Ovarian cancer remains one of the deadliest types of cancer, primarily due to the difficulty of early detection. The lack of distinct symptoms mean that by the time a diagnosis is made, cancer cells have already spread to other parts of the body.
To further complicate treatment, high-grade serous ovarian cancer also commonly develops resistance to chemotherapy. These barriers have necessitated new research into novel approaches, particularly into treatment that remains effective in the later stages of the disease.
One promising avenue of research is targeting the citric acid cycle, the subject of a recent study detailed in Molecular Cancer Research. By blocking the enzyme isocitrate dehydrogenase 1 (IDH1), which plays a central role in this cycle, researchers were able to halt the proliferation of high-grade serous ovarian cancer cells.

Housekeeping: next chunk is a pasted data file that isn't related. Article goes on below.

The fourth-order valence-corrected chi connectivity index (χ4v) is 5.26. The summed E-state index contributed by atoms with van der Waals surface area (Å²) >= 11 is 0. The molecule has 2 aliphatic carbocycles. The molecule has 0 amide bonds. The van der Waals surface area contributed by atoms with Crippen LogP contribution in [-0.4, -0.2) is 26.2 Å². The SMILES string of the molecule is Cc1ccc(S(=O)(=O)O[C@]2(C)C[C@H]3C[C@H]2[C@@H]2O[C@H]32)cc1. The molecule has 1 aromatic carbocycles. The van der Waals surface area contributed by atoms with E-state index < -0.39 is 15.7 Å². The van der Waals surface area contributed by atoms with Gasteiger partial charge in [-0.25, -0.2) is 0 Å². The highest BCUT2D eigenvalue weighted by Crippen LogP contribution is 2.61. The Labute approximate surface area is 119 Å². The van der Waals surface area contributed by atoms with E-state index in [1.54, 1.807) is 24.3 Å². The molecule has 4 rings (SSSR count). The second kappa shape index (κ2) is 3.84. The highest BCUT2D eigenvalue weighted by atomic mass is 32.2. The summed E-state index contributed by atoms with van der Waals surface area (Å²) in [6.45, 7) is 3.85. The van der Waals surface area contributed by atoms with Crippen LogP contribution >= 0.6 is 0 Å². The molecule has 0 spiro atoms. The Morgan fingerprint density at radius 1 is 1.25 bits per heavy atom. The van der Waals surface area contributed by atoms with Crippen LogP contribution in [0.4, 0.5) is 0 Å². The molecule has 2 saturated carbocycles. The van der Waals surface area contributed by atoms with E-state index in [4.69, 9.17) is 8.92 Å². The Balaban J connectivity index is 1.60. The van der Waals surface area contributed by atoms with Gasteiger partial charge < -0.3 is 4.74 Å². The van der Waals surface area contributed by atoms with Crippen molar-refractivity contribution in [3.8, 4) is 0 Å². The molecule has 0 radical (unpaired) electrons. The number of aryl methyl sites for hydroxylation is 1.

This type of treatment offers potential benefits over targeting glycolysis, used in many current treatments, because this is the favoured route of converting sugar to energy for healthy cells. Thus targeting glycolysis may damage healthy tissue, whereas the citric acid cycle is more favoured by cancer cells rather than healthy cells.
Perhaps more importantly, blocking IDH1 seems to arrest the reproduction of cells that have already spread from the primary tumor site. This could mean that this treatment will be more effective in later stages of the disease.
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Source: Medical News Today